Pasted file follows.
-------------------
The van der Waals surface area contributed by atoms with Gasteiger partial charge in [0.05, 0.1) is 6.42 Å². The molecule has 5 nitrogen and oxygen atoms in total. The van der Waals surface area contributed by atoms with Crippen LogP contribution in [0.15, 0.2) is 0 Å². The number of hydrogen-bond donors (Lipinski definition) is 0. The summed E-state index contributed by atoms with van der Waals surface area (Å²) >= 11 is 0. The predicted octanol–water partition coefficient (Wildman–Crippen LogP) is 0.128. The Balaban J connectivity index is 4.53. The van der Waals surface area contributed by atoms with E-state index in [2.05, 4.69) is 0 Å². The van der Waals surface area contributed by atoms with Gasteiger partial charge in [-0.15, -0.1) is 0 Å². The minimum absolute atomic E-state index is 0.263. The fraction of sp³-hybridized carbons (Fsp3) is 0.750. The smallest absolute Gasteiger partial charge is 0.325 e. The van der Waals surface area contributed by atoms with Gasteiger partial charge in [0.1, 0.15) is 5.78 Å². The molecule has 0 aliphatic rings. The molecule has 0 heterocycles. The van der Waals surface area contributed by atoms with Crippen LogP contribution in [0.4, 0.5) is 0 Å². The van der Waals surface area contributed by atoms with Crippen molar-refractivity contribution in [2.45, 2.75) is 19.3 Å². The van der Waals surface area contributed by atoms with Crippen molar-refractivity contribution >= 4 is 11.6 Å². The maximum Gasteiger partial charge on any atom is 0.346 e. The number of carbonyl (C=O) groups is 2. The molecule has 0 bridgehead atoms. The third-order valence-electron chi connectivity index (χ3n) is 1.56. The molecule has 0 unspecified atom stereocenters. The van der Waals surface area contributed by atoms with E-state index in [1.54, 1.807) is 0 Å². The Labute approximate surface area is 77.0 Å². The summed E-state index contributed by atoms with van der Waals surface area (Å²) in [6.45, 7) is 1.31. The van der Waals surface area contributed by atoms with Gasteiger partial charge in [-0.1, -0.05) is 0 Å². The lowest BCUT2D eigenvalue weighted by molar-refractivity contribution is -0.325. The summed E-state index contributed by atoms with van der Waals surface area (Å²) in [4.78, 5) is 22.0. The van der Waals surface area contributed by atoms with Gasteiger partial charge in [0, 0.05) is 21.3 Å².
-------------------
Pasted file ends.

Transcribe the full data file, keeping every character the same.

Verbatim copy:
The van der Waals surface area contributed by atoms with Gasteiger partial charge in [0.05, 0.1) is 6.42 Å². The molecule has 5 nitrogen and oxygen atoms in total. The van der Waals surface area contributed by atoms with Crippen LogP contribution in [0.15, 0.2) is 0 Å². The number of hydrogen-bond donors (Lipinski definition) is 0. The summed E-state index contributed by atoms with van der Waals surface area (Å²) >= 11 is 0. The predicted octanol–water partition coefficient (Wildman–Crippen LogP) is 0.128. The Balaban J connectivity index is 4.53. The van der Waals surface area contributed by atoms with E-state index in [2.05, 4.69) is 0 Å². The van der Waals surface area contributed by atoms with Gasteiger partial charge in [-0.15, -0.1) is 0 Å². The minimum absolute atomic E-state index is 0.263. The fraction of sp³-hybridized carbons (Fsp3) is 0.750. The smallest absolute Gasteiger partial charge is 0.325 e. The van der Waals surface area contributed by atoms with Gasteiger partial charge in [0.1, 0.15) is 5.78 Å². The molecule has 0 aliphatic rings. The molecule has 0 heterocycles. The van der Waals surface area contributed by atoms with Crippen LogP contribution in [0.4, 0.5) is 0 Å². The van der Waals surface area contributed by atoms with Crippen molar-refractivity contribution in [2.45, 2.75) is 19.3 Å². The van der Waals surface area contributed by atoms with Crippen molar-refractivity contribution >= 4 is 11.6 Å². The maximum Gasteiger partial charge on any atom is 0.346 e. The number of carbonyl (C=O) groups is 2. The molecule has 0 bridgehead atoms. The third-order valence-electron chi connectivity index (χ3n) is 1.56. The molecule has 0 unspecified atom stereocenters. The van der Waals surface area contributed by atoms with E-state index in [1.54, 1.807) is 0 Å². The Labute approximate surface area is 77.0 Å². The summed E-state index contributed by atoms with van der Waals surface area (Å²) in [6.45, 7) is 1.31. The van der Waals surface area contributed by atoms with Gasteiger partial charge in [-0.1, -0.05) is 0 Å². The lowest BCUT2D eigenvalue weighted by molar-refractivity contribution is -0.325. The summed E-state index contributed by atoms with van der Waals surface area (Å²) in [4.78, 5) is 22.0. The van der Waals surface area contributed by atoms with Gasteiger partial charge in [0, 0.05) is 21.3 Å².